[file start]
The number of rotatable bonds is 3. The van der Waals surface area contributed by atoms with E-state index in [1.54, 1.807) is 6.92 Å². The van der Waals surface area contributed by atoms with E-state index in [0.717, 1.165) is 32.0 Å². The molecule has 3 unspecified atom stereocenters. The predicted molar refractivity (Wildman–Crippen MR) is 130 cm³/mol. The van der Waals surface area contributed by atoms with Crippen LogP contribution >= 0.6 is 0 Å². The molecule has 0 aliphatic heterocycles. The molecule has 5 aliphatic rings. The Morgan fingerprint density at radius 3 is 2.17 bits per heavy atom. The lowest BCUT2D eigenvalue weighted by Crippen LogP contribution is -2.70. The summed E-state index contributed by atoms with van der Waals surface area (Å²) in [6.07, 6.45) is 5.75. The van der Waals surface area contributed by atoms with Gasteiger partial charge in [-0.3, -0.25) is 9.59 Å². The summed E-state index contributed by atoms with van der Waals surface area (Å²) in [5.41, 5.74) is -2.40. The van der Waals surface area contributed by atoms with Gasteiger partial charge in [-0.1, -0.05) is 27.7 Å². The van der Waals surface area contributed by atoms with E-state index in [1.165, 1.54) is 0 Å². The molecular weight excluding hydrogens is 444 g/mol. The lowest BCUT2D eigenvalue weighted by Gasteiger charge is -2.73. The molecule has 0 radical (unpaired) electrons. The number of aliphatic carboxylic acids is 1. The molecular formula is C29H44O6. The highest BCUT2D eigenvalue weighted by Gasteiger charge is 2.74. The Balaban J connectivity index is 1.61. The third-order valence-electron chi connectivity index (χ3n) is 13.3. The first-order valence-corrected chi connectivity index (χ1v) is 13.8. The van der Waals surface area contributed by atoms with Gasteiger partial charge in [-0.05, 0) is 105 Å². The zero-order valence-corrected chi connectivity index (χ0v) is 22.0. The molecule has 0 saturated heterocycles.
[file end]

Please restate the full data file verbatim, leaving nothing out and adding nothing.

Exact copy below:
The number of rotatable bonds is 3. The van der Waals surface area contributed by atoms with E-state index in [1.54, 1.807) is 6.92 Å². The van der Waals surface area contributed by atoms with E-state index in [0.717, 1.165) is 32.0 Å². The molecule has 3 unspecified atom stereocenters. The predicted molar refractivity (Wildman–Crippen MR) is 130 cm³/mol. The van der Waals surface area contributed by atoms with Crippen LogP contribution >= 0.6 is 0 Å². The molecule has 0 aliphatic heterocycles. The molecule has 5 aliphatic rings. The Morgan fingerprint density at radius 3 is 2.17 bits per heavy atom. The lowest BCUT2D eigenvalue weighted by Crippen LogP contribution is -2.70. The summed E-state index contributed by atoms with van der Waals surface area (Å²) in [6.07, 6.45) is 5.75. The van der Waals surface area contributed by atoms with Gasteiger partial charge in [-0.3, -0.25) is 9.59 Å². The summed E-state index contributed by atoms with van der Waals surface area (Å²) in [5.41, 5.74) is -2.40. The van der Waals surface area contributed by atoms with Gasteiger partial charge in [-0.1, -0.05) is 27.7 Å². The van der Waals surface area contributed by atoms with E-state index in [1.165, 1.54) is 0 Å². The molecular weight excluding hydrogens is 444 g/mol. The lowest BCUT2D eigenvalue weighted by Gasteiger charge is -2.73. The molecule has 0 radical (unpaired) electrons. The number of aliphatic carboxylic acids is 1. The molecular formula is C29H44O6. The highest BCUT2D eigenvalue weighted by Gasteiger charge is 2.74. The Balaban J connectivity index is 1.61. The third-order valence-electron chi connectivity index (χ3n) is 13.3. The first-order valence-corrected chi connectivity index (χ1v) is 13.8. The van der Waals surface area contributed by atoms with Gasteiger partial charge in [-0.05, 0) is 105 Å². The zero-order valence-corrected chi connectivity index (χ0v) is 22.0. The molecule has 0 saturated heterocycles.